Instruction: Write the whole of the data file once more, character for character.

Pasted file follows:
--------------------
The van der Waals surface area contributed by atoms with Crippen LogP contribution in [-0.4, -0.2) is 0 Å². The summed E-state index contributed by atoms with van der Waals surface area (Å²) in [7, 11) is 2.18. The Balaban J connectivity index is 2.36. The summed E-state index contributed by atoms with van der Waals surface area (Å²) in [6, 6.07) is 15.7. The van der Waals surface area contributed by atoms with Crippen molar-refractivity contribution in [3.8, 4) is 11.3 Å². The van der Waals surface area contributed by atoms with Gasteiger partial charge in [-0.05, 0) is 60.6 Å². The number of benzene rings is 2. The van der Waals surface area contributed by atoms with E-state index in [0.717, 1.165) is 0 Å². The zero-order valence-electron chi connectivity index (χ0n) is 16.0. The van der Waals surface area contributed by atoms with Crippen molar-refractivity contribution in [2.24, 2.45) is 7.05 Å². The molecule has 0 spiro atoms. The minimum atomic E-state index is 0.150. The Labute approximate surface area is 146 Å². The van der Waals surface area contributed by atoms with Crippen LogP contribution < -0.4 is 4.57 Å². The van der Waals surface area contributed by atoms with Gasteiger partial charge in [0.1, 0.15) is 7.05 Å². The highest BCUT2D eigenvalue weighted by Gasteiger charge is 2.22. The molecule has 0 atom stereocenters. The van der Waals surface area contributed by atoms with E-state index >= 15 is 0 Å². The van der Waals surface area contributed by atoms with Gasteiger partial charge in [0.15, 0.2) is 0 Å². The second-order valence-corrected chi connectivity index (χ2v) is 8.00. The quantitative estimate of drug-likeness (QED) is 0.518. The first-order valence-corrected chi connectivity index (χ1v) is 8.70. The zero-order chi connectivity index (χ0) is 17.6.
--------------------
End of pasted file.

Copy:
The van der Waals surface area contributed by atoms with Crippen LogP contribution in [-0.4, -0.2) is 0 Å². The summed E-state index contributed by atoms with van der Waals surface area (Å²) in [7, 11) is 2.18. The Balaban J connectivity index is 2.36. The summed E-state index contributed by atoms with van der Waals surface area (Å²) in [6, 6.07) is 15.7. The van der Waals surface area contributed by atoms with Crippen molar-refractivity contribution in [3.8, 4) is 11.3 Å². The van der Waals surface area contributed by atoms with Gasteiger partial charge in [-0.05, 0) is 60.6 Å². The number of benzene rings is 2. The van der Waals surface area contributed by atoms with E-state index in [0.717, 1.165) is 0 Å². The zero-order valence-electron chi connectivity index (χ0n) is 16.0. The van der Waals surface area contributed by atoms with Crippen molar-refractivity contribution in [2.24, 2.45) is 7.05 Å². The molecule has 0 spiro atoms. The minimum atomic E-state index is 0.150. The Labute approximate surface area is 146 Å². The van der Waals surface area contributed by atoms with Crippen LogP contribution < -0.4 is 4.57 Å². The van der Waals surface area contributed by atoms with Gasteiger partial charge in [0.1, 0.15) is 7.05 Å². The highest BCUT2D eigenvalue weighted by Gasteiger charge is 2.22. The molecule has 0 atom stereocenters. The van der Waals surface area contributed by atoms with E-state index >= 15 is 0 Å². The van der Waals surface area contributed by atoms with Gasteiger partial charge in [0.15, 0.2) is 0 Å². The second-order valence-corrected chi connectivity index (χ2v) is 8.00. The quantitative estimate of drug-likeness (QED) is 0.518. The first-order valence-corrected chi connectivity index (χ1v) is 8.70. The zero-order chi connectivity index (χ0) is 17.6.